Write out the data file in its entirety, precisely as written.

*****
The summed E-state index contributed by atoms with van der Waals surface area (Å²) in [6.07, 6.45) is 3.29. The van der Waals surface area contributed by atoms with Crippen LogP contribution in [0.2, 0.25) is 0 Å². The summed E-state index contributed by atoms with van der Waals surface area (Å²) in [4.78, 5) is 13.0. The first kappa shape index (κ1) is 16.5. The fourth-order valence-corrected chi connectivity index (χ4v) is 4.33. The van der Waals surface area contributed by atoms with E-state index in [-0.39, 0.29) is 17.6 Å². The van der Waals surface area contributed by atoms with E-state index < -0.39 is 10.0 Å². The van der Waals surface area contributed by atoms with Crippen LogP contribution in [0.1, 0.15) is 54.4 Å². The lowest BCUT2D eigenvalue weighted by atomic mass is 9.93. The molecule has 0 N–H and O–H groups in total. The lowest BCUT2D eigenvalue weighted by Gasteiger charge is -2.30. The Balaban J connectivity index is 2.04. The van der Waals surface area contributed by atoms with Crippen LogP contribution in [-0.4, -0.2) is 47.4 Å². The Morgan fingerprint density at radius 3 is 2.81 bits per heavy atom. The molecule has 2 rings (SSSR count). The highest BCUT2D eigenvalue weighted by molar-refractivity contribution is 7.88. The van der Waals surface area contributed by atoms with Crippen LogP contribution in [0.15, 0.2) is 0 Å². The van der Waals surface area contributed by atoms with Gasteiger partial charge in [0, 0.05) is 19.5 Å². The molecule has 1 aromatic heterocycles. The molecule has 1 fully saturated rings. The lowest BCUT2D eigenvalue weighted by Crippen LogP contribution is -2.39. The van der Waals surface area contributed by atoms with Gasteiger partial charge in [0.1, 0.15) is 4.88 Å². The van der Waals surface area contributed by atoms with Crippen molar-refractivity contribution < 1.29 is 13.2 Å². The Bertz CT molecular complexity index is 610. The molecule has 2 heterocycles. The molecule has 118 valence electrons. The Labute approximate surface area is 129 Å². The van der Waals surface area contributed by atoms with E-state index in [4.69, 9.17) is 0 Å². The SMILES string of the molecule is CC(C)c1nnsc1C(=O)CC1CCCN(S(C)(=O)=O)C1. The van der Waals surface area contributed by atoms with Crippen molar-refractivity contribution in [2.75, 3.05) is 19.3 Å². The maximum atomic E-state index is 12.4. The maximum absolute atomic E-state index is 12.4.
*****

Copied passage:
The summed E-state index contributed by atoms with van der Waals surface area (Å²) in [6.07, 6.45) is 3.29. The van der Waals surface area contributed by atoms with Crippen LogP contribution in [0.2, 0.25) is 0 Å². The summed E-state index contributed by atoms with van der Waals surface area (Å²) in [4.78, 5) is 13.0. The first kappa shape index (κ1) is 16.5. The fourth-order valence-corrected chi connectivity index (χ4v) is 4.33. The van der Waals surface area contributed by atoms with E-state index in [-0.39, 0.29) is 17.6 Å². The van der Waals surface area contributed by atoms with E-state index < -0.39 is 10.0 Å². The van der Waals surface area contributed by atoms with Crippen LogP contribution in [0.1, 0.15) is 54.4 Å². The lowest BCUT2D eigenvalue weighted by atomic mass is 9.93. The molecule has 0 N–H and O–H groups in total. The lowest BCUT2D eigenvalue weighted by Gasteiger charge is -2.30. The Balaban J connectivity index is 2.04. The van der Waals surface area contributed by atoms with Crippen LogP contribution in [-0.4, -0.2) is 47.4 Å². The Morgan fingerprint density at radius 3 is 2.81 bits per heavy atom. The molecule has 2 rings (SSSR count). The highest BCUT2D eigenvalue weighted by molar-refractivity contribution is 7.88. The van der Waals surface area contributed by atoms with Crippen LogP contribution in [0.15, 0.2) is 0 Å². The van der Waals surface area contributed by atoms with Gasteiger partial charge in [0, 0.05) is 19.5 Å². The molecule has 1 aromatic heterocycles. The molecule has 1 fully saturated rings. The lowest BCUT2D eigenvalue weighted by Crippen LogP contribution is -2.39. The van der Waals surface area contributed by atoms with Gasteiger partial charge in [0.1, 0.15) is 4.88 Å². The van der Waals surface area contributed by atoms with Crippen molar-refractivity contribution < 1.29 is 13.2 Å². The Bertz CT molecular complexity index is 610. The molecule has 2 heterocycles. The molecule has 118 valence electrons. The Labute approximate surface area is 129 Å². The van der Waals surface area contributed by atoms with E-state index in [4.69, 9.17) is 0 Å². The SMILES string of the molecule is CC(C)c1nnsc1C(=O)CC1CCCN(S(C)(=O)=O)C1. The van der Waals surface area contributed by atoms with Crippen molar-refractivity contribution in [2.75, 3.05) is 19.3 Å². The maximum atomic E-state index is 12.4. The maximum absolute atomic E-state index is 12.4.